Our View: Warren’s visit shows personality

DKS Editors

Late last Thursday, as the temperature dipped to zero and the sky darkened over Risman Plaza, Beverly Warren ended a whirlwind day on campus — her second visit after being named the next Kent State president.

She finished a full day — “jam-packed” with mostly private meetings with administrators, faculty and student leaders — with reporters from the Daily Kent Stater, TV2 and Burr Magazine.

The president-elect sat in front of television cameras in the Alumni Suite and cheerfully fielded questions during a 45-minute session that was meticulously divided into 15-minute interview segments among the three organizations.

Warren’s impression on us was that of a genuinely eager student. She emphasized the nature of the presidential transition process, which requires that she learns as much as she can about the school’s current state and its biggest challenges for the future. (For that reason, she politely declined to answer questions worded too specifically.)

She admitted her campus visits this semester have been limited to “prescribed time,” being ushered from meeting to meeting by Iris Harvey, the school’s vice president of university relations. She wished she could have a “more opportunity for a free flow of visiting” with students.

The best analysis on a president who is four months away from office is largely based in personality, and Warren’s is a contrast to the current president. We believe the school considered this personality difference as a key component in the presidential search.

And personality can go a long way for a president in his or her ability to discuss and decide on important issues of an institution. During his eight-year tenure, President Lefton has repeatedly described the school as a business and himself a chief executive officer.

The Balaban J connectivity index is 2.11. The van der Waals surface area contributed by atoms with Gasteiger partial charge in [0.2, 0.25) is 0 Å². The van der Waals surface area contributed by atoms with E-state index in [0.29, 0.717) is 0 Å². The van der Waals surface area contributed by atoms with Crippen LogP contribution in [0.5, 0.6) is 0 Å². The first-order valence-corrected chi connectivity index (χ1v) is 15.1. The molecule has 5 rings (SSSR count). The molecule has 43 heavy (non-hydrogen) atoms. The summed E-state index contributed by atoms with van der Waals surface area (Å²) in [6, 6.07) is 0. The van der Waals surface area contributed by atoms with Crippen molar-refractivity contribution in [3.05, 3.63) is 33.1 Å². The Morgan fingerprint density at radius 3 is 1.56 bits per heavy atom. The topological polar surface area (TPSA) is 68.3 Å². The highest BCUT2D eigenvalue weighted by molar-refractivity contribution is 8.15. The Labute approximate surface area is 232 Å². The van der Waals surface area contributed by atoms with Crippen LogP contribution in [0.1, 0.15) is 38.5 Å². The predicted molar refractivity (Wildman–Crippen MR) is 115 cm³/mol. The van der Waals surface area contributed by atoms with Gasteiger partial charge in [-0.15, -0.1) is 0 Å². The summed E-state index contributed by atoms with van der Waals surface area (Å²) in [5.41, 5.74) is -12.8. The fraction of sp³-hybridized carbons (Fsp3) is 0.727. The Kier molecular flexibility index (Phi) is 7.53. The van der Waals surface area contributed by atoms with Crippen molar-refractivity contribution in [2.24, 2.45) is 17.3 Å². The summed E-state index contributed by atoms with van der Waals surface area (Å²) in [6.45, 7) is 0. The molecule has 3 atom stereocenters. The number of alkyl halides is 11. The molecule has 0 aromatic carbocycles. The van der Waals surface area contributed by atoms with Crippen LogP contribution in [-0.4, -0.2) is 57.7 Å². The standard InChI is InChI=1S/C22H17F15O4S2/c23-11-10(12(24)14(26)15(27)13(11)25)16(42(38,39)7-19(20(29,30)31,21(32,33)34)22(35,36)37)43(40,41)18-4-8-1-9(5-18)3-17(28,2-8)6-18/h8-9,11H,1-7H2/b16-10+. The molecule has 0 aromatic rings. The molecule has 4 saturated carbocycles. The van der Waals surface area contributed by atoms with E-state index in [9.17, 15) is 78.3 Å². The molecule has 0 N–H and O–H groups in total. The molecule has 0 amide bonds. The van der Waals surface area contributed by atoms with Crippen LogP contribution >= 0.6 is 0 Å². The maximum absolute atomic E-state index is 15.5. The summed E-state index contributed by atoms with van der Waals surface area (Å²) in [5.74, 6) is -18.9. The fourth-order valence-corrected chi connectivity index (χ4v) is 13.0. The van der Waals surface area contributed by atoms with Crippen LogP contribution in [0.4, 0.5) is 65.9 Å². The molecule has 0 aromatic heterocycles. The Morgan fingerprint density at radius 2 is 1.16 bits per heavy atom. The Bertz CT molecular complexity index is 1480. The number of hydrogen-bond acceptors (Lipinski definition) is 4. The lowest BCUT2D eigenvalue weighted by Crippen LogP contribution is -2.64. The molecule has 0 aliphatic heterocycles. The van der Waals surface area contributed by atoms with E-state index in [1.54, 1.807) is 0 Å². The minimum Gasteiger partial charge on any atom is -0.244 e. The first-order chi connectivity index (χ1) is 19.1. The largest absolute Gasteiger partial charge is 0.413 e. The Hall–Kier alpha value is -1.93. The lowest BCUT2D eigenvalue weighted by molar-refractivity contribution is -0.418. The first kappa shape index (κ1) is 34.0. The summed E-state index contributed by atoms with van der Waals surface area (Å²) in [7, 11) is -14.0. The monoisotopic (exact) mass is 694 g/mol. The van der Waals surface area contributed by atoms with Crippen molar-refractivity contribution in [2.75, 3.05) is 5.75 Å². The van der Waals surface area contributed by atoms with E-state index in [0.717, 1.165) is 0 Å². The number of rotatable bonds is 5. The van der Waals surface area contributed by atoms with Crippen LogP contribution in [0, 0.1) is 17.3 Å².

Outside performance reviews — which have netted him hundreds of thousands of dollars in bonuses — pined over his outstanding prowess in administrative areas such as fundraising, assessing his greatest strengths as “strategic thinking,” “leadership” and “persistence.”

But it acknowledged weaknesses of “concern for others” and “patience.” He scored particularly low in areas of “forming relationships with faculty and staff.”

In her interview with the Stater and TV2, Warren saw room for improvement in areas of campus morale, healthy eating options in the dining halls and advising. She named her top three goals of her presidency as accessibility, inclusion and engagement.

Why the three goals to be more open and friendly with students?

“I want to be that president that can deliver your message in really powerful ways because the quality of your experience actually depends on my ability and the ability of others to really garner support from donors.”

She never mentioned a long-term business strategy or spoke of herself as a CEO. Instead, she spoke of her duty to fundraise — a skill at which Lefton exceled — as a reason to interact with her primary constituents: students.

That’s the key difference we see in Warren. Students are part of what Lefton would call a long-term business plan. Under Warren’s leadership, we will be more included in the “strategic thinking” that helped expand campus under Lefton.  

With a finger on the pulse of the student body, we believe she’ll be a more effective leader.

The above editorial is the consensus opinion of the Daily Kent Stater editorial board.